Thursday, 12 July 2012

Support for Brits in prison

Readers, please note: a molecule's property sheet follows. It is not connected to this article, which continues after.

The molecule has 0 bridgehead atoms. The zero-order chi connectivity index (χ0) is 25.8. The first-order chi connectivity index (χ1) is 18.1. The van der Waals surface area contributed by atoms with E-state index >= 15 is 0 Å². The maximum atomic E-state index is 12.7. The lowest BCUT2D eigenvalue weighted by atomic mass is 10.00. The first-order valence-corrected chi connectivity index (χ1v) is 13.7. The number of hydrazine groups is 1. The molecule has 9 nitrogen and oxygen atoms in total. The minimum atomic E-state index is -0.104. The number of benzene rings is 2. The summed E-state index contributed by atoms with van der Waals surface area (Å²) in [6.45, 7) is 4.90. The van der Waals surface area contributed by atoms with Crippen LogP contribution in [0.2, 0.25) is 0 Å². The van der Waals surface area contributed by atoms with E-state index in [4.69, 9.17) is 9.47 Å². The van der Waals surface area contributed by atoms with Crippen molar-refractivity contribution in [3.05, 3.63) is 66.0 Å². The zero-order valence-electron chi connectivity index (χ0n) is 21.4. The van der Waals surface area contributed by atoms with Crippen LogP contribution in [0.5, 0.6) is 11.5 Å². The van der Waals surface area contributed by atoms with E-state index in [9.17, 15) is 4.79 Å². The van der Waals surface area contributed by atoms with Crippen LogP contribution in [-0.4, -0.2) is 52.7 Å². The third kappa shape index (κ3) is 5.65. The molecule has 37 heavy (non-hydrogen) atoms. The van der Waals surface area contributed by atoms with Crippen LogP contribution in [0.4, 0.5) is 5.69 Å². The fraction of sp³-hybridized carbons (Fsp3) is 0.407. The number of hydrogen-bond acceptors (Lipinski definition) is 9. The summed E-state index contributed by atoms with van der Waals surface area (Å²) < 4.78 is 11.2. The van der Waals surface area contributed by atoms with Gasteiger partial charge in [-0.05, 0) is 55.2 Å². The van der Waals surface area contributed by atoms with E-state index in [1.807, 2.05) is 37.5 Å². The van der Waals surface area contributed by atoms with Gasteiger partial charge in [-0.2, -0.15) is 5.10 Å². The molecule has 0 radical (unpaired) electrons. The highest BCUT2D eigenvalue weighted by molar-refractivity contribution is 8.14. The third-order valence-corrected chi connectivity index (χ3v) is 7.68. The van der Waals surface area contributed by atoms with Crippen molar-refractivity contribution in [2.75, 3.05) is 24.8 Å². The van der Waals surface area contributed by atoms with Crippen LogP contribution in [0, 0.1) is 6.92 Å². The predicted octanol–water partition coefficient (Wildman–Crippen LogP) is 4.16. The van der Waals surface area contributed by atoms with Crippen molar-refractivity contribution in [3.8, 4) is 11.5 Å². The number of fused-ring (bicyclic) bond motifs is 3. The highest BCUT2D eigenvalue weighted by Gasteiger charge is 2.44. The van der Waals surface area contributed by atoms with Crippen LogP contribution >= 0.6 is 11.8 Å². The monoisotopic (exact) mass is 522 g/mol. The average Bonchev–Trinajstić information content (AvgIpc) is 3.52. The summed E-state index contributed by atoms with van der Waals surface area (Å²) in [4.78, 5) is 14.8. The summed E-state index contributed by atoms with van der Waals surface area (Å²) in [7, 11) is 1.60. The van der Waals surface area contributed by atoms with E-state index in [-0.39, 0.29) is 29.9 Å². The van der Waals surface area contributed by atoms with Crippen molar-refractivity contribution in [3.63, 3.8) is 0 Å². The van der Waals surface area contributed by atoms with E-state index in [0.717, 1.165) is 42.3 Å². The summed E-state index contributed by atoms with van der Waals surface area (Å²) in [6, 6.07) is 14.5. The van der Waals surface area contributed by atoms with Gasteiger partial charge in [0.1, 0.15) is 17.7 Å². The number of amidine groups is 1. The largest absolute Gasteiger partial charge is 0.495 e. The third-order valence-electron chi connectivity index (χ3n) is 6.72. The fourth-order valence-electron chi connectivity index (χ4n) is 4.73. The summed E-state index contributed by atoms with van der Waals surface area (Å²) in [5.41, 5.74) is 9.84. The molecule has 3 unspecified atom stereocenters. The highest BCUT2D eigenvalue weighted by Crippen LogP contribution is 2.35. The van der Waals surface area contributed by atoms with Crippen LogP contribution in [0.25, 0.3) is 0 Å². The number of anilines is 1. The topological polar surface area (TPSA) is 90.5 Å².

The Samaritans in Spain will carry out regular visits to Brits in jail in Alicante this week following an official launch held today.The prison director, Sub delegate of the Gobierno, and British Council and Samaritans volunteers Being in prison abroad is often a traumatic experience and receiving regular visits from friends and family can be really important. However, a lot of Brits in jail in Spain have their loved ones back in the UK and although the British Consulate is there to help and provide support, there is a limit to how often Consular staff are able to visit. That is why the Consulate in Alicante has developed a prison visiting scheme with the Samaritans in Spain to ensure that Brits held in prison get support and visits in their own language on a regular basis. This project shows again the importance that local charities have in supporting Brits abroad and filling the gap between what the Consulate and the Spanish authorities can do. The launch was held today in the Alicante central government office and attended by their representative, Mr Alberto Martínez Díaz, who recognised the importance of the scheme and thanked the Consulate and the Samaritans for taking the initiative to offer this additional support to British nationals in prison. During the launch the British Consul, Paul Rodwell also thanked the Chris, Nora and Steve from the Samaritans for their hard work in getting this programme off the ground and the volunteers from the Samaritans for their willingness to give up their time and their commitment to carrying out the visits. Mr Rodwell said “I am really pleased that this visiting scheme is now up and running. Sadly, the number of Brits being arrested and in prison in the Costa Blanca has gone up over the last year. I urge people out there to respect the local customs and avoid at all costs getting on the wrong side of the law. Being in prison in a foreign country and trying to communicate in a language you do not understand can be a very stressful experience. That is why the emotional support that the volunteers from Samaritans can offer is all the more important. ” The event launch was also attended by the Samaritans volunteers and the prison director Enrique Valdivieso de la Hoz. For more information on how the Consulate can support British nationals who are arrested abroad visit and for details of how the Samaritans can help visit their website British consular assistance: According to Foreign and Commonwealth Office guidance, the British Consulate in Alicante can visit prisoners once a year when on remand, and once again after sentencing. The British Consulate will only visit more frequently if they have a particular concern for a prisoner’s welfare. There are normally between 15-20 British nationals in Foncalent prison in Alicante at one time. Assistance that Consulates of other nationalities can offer may vary to what the British Consulate offers its citizens. Samaritans Spain: The Samaritans in Spain is based on the charity with the same name in the UK, the Samaritans, which aims to provide a non judgemental listening service for people who feel suicidal or are going through difficulties. The service is principally offered by phone on 902 88 35 35. The project in Spain began in September 2005 and was launched in July 2008 with the opening of a branch in Benissa three nights a week. This was followed by the opening of the second branch in Villamartin in January 2009. In March 2009 they increased their opening hours to five evenings a week and this was further increased in January 2010 to seven evenings a week. They recently changed their name to Samaritans in Spain to reflect the fact that they are now available to callers throughout Spain. Samaritans in Spain is operated by Costa Blanca Samaritans which is itself registered with the Generalitat Valenciana as a 100% not-for-profit organisation under CV-01-042952-A and with NIF G54341466. Prison visiting: This will consist in monthly visits to Foncalent prison whereby inmates will be offered group and individual meetings with the volunteers to talk about their concerns

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